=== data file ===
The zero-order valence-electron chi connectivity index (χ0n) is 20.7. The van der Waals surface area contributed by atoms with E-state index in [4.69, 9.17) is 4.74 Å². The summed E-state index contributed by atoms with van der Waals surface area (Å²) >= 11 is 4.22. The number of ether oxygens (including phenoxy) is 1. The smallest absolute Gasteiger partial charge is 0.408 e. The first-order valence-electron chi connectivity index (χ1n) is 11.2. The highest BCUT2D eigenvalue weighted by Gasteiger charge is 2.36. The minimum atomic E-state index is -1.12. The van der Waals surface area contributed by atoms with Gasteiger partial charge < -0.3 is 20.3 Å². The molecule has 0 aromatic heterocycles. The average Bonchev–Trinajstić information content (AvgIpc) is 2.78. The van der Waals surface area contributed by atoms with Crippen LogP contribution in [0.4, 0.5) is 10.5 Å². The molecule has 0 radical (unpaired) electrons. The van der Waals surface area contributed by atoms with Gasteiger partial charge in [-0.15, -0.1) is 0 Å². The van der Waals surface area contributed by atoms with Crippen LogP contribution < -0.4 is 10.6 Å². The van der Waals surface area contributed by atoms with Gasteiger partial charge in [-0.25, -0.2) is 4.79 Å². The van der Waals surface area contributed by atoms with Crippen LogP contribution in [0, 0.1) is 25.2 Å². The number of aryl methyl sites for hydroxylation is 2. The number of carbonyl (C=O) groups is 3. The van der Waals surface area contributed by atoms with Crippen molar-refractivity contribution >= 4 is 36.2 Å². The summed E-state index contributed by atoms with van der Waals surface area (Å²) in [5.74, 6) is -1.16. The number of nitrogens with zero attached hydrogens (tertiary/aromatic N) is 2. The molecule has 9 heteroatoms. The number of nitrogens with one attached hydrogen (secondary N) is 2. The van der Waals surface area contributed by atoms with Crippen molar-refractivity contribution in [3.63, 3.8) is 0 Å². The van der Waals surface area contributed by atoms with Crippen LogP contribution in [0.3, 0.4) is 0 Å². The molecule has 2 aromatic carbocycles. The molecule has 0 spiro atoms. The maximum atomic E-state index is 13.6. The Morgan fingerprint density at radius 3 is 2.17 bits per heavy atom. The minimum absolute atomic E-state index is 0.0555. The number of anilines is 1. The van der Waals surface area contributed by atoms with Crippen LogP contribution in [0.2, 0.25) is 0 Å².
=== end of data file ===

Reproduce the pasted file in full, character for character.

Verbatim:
The zero-order valence-electron chi connectivity index (χ0n) is 20.7. The van der Waals surface area contributed by atoms with E-state index in [4.69, 9.17) is 4.74 Å². The summed E-state index contributed by atoms with van der Waals surface area (Å²) >= 11 is 4.22. The number of ether oxygens (including phenoxy) is 1. The smallest absolute Gasteiger partial charge is 0.408 e. The first-order valence-electron chi connectivity index (χ1n) is 11.2. The highest BCUT2D eigenvalue weighted by Gasteiger charge is 2.36. The minimum atomic E-state index is -1.12. The van der Waals surface area contributed by atoms with Gasteiger partial charge < -0.3 is 20.3 Å². The molecule has 0 aromatic heterocycles. The average Bonchev–Trinajstić information content (AvgIpc) is 2.78. The van der Waals surface area contributed by atoms with Crippen LogP contribution in [0.4, 0.5) is 10.5 Å². The molecule has 0 radical (unpaired) electrons. The van der Waals surface area contributed by atoms with Gasteiger partial charge in [-0.15, -0.1) is 0 Å². The van der Waals surface area contributed by atoms with Crippen LogP contribution < -0.4 is 10.6 Å². The van der Waals surface area contributed by atoms with Gasteiger partial charge in [-0.25, -0.2) is 4.79 Å². The van der Waals surface area contributed by atoms with Crippen LogP contribution in [0, 0.1) is 25.2 Å². The number of aryl methyl sites for hydroxylation is 2. The number of carbonyl (C=O) groups is 3. The van der Waals surface area contributed by atoms with Crippen molar-refractivity contribution >= 4 is 36.2 Å². The summed E-state index contributed by atoms with van der Waals surface area (Å²) in [5.74, 6) is -1.16. The number of nitrogens with zero attached hydrogens (tertiary/aromatic N) is 2. The molecule has 9 heteroatoms. The number of nitrogens with one attached hydrogen (secondary N) is 2. The van der Waals surface area contributed by atoms with Crippen molar-refractivity contribution in [3.63, 3.8) is 0 Å². The van der Waals surface area contributed by atoms with Crippen LogP contribution in [0.3, 0.4) is 0 Å². The molecule has 2 aromatic carbocycles. The molecule has 0 spiro atoms. The maximum atomic E-state index is 13.6. The Morgan fingerprint density at radius 3 is 2.17 bits per heavy atom. The minimum absolute atomic E-state index is 0.0555. The number of anilines is 1. The van der Waals surface area contributed by atoms with Crippen LogP contribution in [0.2, 0.25) is 0 Å².